In addition to probably making trade and commerce difficult between France and other countries, the French Republican Calendar was pretty unpopular with laborers because a 10-day week meant they only got one day off in 10 instead of one in 7. As the French Revolution might show, it's not a good idea to make the laborers unhappy.
      (2 votes)
  • marcimus pink style avatar for user Sannia Hagag
    When would the French sell Louisiana to America? How would this action help the French? Selling their lands wouldn't make them anywhere better at economics.
    (3 votes)
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    • spunky sam green style avatar for user History Helper
      France sold Louisiana in 1803 for a total of $15 million ($250 million with current inflation). This did indeed help France on providing the financial resources to support its war in continental Europe. Plus, their colonial rule was weakening from the slave revolt in Haiti and British naval supremacy.
      (6 votes)
  • male robot donald style avatar for user вenjaмιn
    Who were the Royalists hoping to set up as king if they had won at ?
    (4 votes)
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Video transcript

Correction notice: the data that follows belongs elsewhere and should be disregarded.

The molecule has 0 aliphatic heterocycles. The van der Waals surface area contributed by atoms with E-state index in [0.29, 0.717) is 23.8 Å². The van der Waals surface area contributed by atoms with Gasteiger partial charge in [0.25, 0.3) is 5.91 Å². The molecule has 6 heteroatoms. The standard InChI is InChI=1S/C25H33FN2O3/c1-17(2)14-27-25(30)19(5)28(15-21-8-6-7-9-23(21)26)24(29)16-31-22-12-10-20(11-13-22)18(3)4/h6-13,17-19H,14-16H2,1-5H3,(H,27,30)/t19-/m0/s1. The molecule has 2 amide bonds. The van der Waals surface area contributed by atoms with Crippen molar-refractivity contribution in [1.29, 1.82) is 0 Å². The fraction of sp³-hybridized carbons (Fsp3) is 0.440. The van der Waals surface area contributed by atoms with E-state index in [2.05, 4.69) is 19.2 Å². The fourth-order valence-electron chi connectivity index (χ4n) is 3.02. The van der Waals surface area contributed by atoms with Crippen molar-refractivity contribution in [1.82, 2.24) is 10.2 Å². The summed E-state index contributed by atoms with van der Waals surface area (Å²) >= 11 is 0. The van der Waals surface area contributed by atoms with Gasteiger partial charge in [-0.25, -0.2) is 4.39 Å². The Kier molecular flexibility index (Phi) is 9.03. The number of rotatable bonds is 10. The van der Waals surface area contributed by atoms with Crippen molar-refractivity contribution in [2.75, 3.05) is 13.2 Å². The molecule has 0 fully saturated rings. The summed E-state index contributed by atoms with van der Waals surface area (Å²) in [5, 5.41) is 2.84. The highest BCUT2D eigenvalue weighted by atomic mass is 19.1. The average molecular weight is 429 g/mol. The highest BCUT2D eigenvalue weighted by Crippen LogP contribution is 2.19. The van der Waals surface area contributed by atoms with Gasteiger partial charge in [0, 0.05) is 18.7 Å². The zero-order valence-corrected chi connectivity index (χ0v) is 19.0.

We finished the last video with the Reign of Terror, which lasted essentially from April of 1793 to July of 1794, where Robespierre himself got the losing end of the guillotine. So it looks like France was done with the low point of the Revolution. And that is true, especially from the point of view of the French people. Then we go into 1795. France is doing well in its wars with essentially the rest of Europe. And peace is declared with Prussia and Spain. So the only two major enemies left are Great Britain and Austria. So slowly, France is dealing with its enemies. And this was essentially a victory for France. So France victorious with this huge citizen army that it created. And then this was in April of 1795. And then in August of 1795-- let me do that in a different color-- in August of 1795, the new republic constitution gets approved. And it gets ratified through a vote of the people, which makes France officially a republic. They don't need kings anymore. And it set up a governing structure where the executive was essentially this group five directors. So the executive is called the Directory. So you don't have one president, you had five directors. And then the legislature, and this was significant because this was the first bicameral legislature for France, it had two houses. It had the Council of 500, which is analogous to the U.S. House of Representatives. It had 500 members in it, 500 representatives. Let me write that down. It was by bicameral. It had two houses, just like the U.S. Congress. So it's Council of 500. And then you had your Counsel of Elders, which had 250 representatives. And that, if you want to view it from a U.S. point of view, that was analogous to the U.S. Senate. And the Directory, the directors, the candidates were submitted by the Council of 500 to of the Council of Elders, who then picked the five directors-- the five people who would essentially be the executive in France. Already, things are looking really well. But, even though they had the military victories, there was still a lot of unrest. You still had Royalist out there. You still had Great Britain causing trouble. Great Britain was attacking the western regions of France. There were Royalists throughout Paris. And then, in October of 1795, there was a Royalist uprising. And Royalists are the people who wanted to bring back the crown. Or they were against the revolutionary government. And to a large degree, they weren't just upset about the fact that the royalty is gone. There were also upset that they were excluded from the Directory. So it excluded the Royalists. So before the Directory could even form in any major way, you had a Royalist uprising in Paris. And they stormed the Tuileries. This is the same place that you might remember earlier on, a couple of videos ago, where the king and queen were in house arrest. And later, they were assaulted by the revolutionary government. That was this painting right here. This was only three years ago. This was in 1792 and this is when they actually took the king and queen prisoner. And then they executed Louis XVI only a few months after that. So now it was on the other way. Instead of the royalty being in the Tuileries, and being sieged by the revolutionaries, the revolutionary government was in the Tuileries and it was being sieged by Royalists. And actually, the situation did not look good for the revolutionary government. They were out numbered. It looked like the Royalists had better numbers. But lucky for the revolutionary government, there was a young, very ambitious, very egotistical, military captain at this point, who had observed the Siege of the Tuileries when Louis XVI and Marie-Antoinette were captured. And back then, he made a mental note. He said, they would have been able to stop the siege if only they had good artillery. Remember, he was an artillery captain. That's where he first became famous. In the Siege of Toulon he was able to use artillery effectively to suppress a rebellion. So he was actually observing this scene three years later. And now, in 1795, as the revolutionary government is in the Tuileries and the Royalists are about to essentially take it over, Napoleon, using what he learned when he observed the first time, he was able to place cannons and artillery in such a way. And he shot what they call grapeshot. And it's essentially like a shotgun coming out of a canon. And even though they were significantly outnumbered by the Royalists, he was essentially able to mow them down with the canons. So even though you had more numbers, you had all these cannons. Let me draw one. You had a canon and the actual ammunition would have these little pellets. That's why it was called grapeshot, it looked like a bundle of grapes. And when you shot it out, it would go in every direction. So you could imagine, it would just mow down whoever is in the way of the canon. And so essentially, Napoleon was able to save the revolutionary government. And allow the actual Directory to come to power. So this once again, Napoleon was in the right place at the right time. And he was very competent in military tactics. By all measure he was egotistical, he narcisistic, but the dude knew what he was doing. And so Napoleon becomes even more famous. This event, October 5, 1795 where Napoleon is able to defend the revolutionary government, this is know as 13 Vendemiaire. I know I'm saying it wrong. But once again, this was the month of October in the new French Revolutionary Calendar. But it made Napoleon even more of a national hero, or even revolutionary hero. People are starting to realize that this guy, he definitely knows what he's doing. But you could imagine at the same time, the Directory really didn't like this dude hanging around too close to the seats of power. He was obviously ambitious. He was obviously competent. And at some point, he might be a threat himself to the Directory. So they gave him power. But they made sure that he was far away from France. So he was essentially put in charge of the campaign into Italy. Remember, we're still fighting Austria and Great Britain. So we're fighting Austria in Italy. And Napoleon is made a Commander in Chief of the Italian forces. And he's tremendously successful. This was kind of the least important front of the war with Austria at this point. But out of all of the generals of the different fronts, Napoleon is the one that proves himself to be tremendously innovative and tactical and an all-route good general. So this Napoleon kicking butt in Italy. So once again, he becomes even more famous, even more well known. Eventually, Austria admits that hey gee, we're not going to beat the French anymore. They're really taking care of us quite well. And they make peace with the French in October of 1797. The Italian campaign occurred in 1796. So he defended the revolutionary government in 1795. He kicks butt in 1796 in Italy. In 1797 there's peace with Austria. So you only have Great Britain left. But this peace with Austria is actually going to be very temporary. This is from the Treaty of Campo-Formio. Let me write that down. And once again, this was peace with Austria. But France was the victor. So this is another French victory. And the only real enemy left was Great Britain. But the main problem was that Great Britain had the dominant navy in the world at the time. So France, and especially Napoleon, wasn't in a position to confront Great Britain on the water. And this was kind of a controversial decision. In 1798-- and remember, the Directory really didn't want Napoleon hanging around France. They're like OK, you're hugely popular, you're a good general, you're a great general. You go do what you want. Whatever you think is proper. So Napoleon gets it into his head to attack Egypt. And people aren't 100% sure what was the main strategic goal of attacking Egypt. So in 1798, he leaves from Toulon. Remember Toulon was the port that he helped suppress. He leaves from Toulon, he takes Malta along the way. And then eventually, he arrives in Egypt to essentially take over Egypt. And people believe that his desire to take over Egypt was essentially to, at some point, undermine the British in India. He'd maybe make some Muslim allies in Egypt and then maybe befriend some of the Muslim insurgents, if you will. Especially they were talking about Tipu Sultan, who he wanted to meet up with and maybe help undermine the British in India. But people aren't quite sure. It might have been just Napoleon having some visions of grandeur. And he wanted to go to Egypt because Egypt was a formerly great empire. So in 1798, Napoleon goes to Egypt. These are paintings of him in Egypt. And once again, he was able to kind of route the Mamluk forces who are in power at the time in Egypt. This is the Battle of the Pyramids. Once again, Napoleon is hugely successful. Except for one problem. He brings his 20,000 troops into Egypt, obviously by ship. They're sitting here, they're kicking butt in Egypt. But they're still at war with the British. So what the British do, with their dominant Navy, they send Horatio Nelson in charge of a fleet. And he comes here where the French navy was parked. And he just destroys them. So Horatio Nelson destroys the French fleet in the Battle of the Nile. And this is a depiction. This is Horatio Nelson right here. This is a depiction of the Battle of the Nile, which essentially strands Napoleon's 20,000-person army. They're stuck in Egypt. So not knowing what else to do-- they can't leave with all of their forces-- Napoleon then goes into Damascus and Syria. And then he causes all sorts of havoc in raping and pillaging and whatnot. But still that kind of begs the question of, how are they going to get back? And you could imagine, for someone as ambitious and egotistical as Napoleon, he didn't really care a lot about what happened to his troops. And so when an opportunity arose in 1799, he left. He left his entire army. This gives you a lot of view into Napoleon's character, that he was willing to leave his entire army in Egypt and in Syria to essentially be left to die at the hands of the Ottomans. And then he sneaks his way back to France. So in 1799, Napoleon goes back to France. Let me write this down. And once he gets back there, he sees that the Directory is unbelievably unpopular. And the main reason is the reason that every government in France throughout this whole series of videos has been unpopular. People are still hungry. France is still poor. Notice in everything I've talked about, in all of these videos, we still haven't addressed the issue that France is essentially broke and that people are still going hungry. So throughout all of the violence, all of the wars, the Directory is hugely unpopular. And then a few of the directors, two in particular, actually three of the directors, want to plot with Napoleon, who was hugely popular. And they essentially plan a coup. And the way that they allow themselves to come to power is they resign. And then they tell the legislature that's meeting at the Tuileries, hey, there's a Jacobian revolt and you're in danger. Why don't you go to this estate west of Paris. So that's Paris, where they normally meet. They tell them to go to an estate west of Paris. So the legislature goes here to this estate. And you'll be protected by Napoleon. And they're protected by Napoleon and his army. Now once they're there, Napoleon goes in and starts making these speeches about you guys being essentially illegitimate. And he looks like he really wants to take power. And they just jostle him out of the room. But once he gets jostled out of the room, his brother points to the bruises on Napoleon. He tells the guards outside of where the legislature is meeting, hey those guys in there, they're becoming violent. You have to go in there and take order. So that convinces the military. And they go in and they essentially dissolve the Council of 500. So essentially, you've dissolved the legislature, Napoleon is in charge of the military that dissolved the legislature. And so that allowed Napoleon and two of the plotting directors to take power. They became the three consuls of France. They form the Consulate, or the new executive of France. And very shortly they'll have their own constitution. But this really marks the point where Napoleon takes power of France. Because even though he took power with these other two dudes, he eventually is able to scheme his way to be called First Consul. At which point he is the authoritarian ruler of France. So we've gone from, over the course of the French Revolution, from 1789 where we had an absolute monarch in Louis XVI, now we go all the way to 1799, 10 years later, after all of this bloodshed, after multiple revolutions and counter revolutions. We end up with Napoleon, essentially being in charge of France.